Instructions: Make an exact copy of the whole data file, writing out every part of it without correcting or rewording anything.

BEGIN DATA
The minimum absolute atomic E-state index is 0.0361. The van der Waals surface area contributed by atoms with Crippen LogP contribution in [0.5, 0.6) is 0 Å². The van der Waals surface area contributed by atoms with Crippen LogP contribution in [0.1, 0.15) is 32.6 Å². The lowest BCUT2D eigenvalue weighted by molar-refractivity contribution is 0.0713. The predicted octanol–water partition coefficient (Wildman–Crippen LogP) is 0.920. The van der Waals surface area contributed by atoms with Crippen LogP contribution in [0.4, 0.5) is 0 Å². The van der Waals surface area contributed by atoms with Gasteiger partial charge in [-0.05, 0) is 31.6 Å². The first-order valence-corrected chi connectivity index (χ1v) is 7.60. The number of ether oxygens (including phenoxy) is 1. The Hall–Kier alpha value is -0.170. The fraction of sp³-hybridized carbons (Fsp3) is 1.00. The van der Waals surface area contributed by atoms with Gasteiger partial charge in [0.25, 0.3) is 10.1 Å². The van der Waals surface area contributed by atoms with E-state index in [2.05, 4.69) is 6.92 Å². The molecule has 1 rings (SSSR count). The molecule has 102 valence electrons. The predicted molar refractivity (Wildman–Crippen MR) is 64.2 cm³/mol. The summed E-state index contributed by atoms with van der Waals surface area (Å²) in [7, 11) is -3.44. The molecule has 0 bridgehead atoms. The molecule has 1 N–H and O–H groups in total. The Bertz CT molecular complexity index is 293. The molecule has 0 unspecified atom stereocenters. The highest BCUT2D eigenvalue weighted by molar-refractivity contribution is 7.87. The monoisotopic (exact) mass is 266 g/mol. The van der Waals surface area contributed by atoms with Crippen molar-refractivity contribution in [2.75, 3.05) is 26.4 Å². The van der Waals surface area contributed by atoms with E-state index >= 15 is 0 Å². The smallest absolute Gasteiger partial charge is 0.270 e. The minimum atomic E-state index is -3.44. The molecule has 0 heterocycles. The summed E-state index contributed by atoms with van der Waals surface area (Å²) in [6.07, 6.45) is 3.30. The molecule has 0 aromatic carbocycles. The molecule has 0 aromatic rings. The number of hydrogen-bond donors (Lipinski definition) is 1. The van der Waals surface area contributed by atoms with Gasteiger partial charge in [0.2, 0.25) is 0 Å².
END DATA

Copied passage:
The minimum absolute atomic E-state index is 0.0361. The van der Waals surface area contributed by atoms with Crippen LogP contribution in [0.5, 0.6) is 0 Å². The van der Waals surface area contributed by atoms with Crippen LogP contribution in [0.1, 0.15) is 32.6 Å². The lowest BCUT2D eigenvalue weighted by molar-refractivity contribution is 0.0713. The predicted octanol–water partition coefficient (Wildman–Crippen LogP) is 0.920. The van der Waals surface area contributed by atoms with Crippen LogP contribution in [0.4, 0.5) is 0 Å². The van der Waals surface area contributed by atoms with Gasteiger partial charge in [-0.05, 0) is 31.6 Å². The first-order valence-corrected chi connectivity index (χ1v) is 7.60. The number of ether oxygens (including phenoxy) is 1. The Hall–Kier alpha value is -0.170. The fraction of sp³-hybridized carbons (Fsp3) is 1.00. The van der Waals surface area contributed by atoms with Gasteiger partial charge in [0.25, 0.3) is 10.1 Å². The van der Waals surface area contributed by atoms with E-state index in [2.05, 4.69) is 6.92 Å². The molecule has 1 rings (SSSR count). The molecule has 102 valence electrons. The predicted molar refractivity (Wildman–Crippen MR) is 64.2 cm³/mol. The summed E-state index contributed by atoms with van der Waals surface area (Å²) in [7, 11) is -3.44. The molecule has 0 bridgehead atoms. The molecule has 1 N–H and O–H groups in total. The Bertz CT molecular complexity index is 293. The molecule has 0 unspecified atom stereocenters. The highest BCUT2D eigenvalue weighted by molar-refractivity contribution is 7.87. The monoisotopic (exact) mass is 266 g/mol. The van der Waals surface area contributed by atoms with Crippen molar-refractivity contribution in [2.75, 3.05) is 26.4 Å². The van der Waals surface area contributed by atoms with E-state index >= 15 is 0 Å². The smallest absolute Gasteiger partial charge is 0.270 e. The minimum atomic E-state index is -3.44. The molecule has 0 heterocycles. The summed E-state index contributed by atoms with van der Waals surface area (Å²) in [6.07, 6.45) is 3.30. The molecule has 0 aromatic carbocycles. The molecule has 0 aromatic rings. The number of hydrogen-bond donors (Lipinski definition) is 1. The van der Waals surface area contributed by atoms with Gasteiger partial charge in [0.2, 0.25) is 0 Å².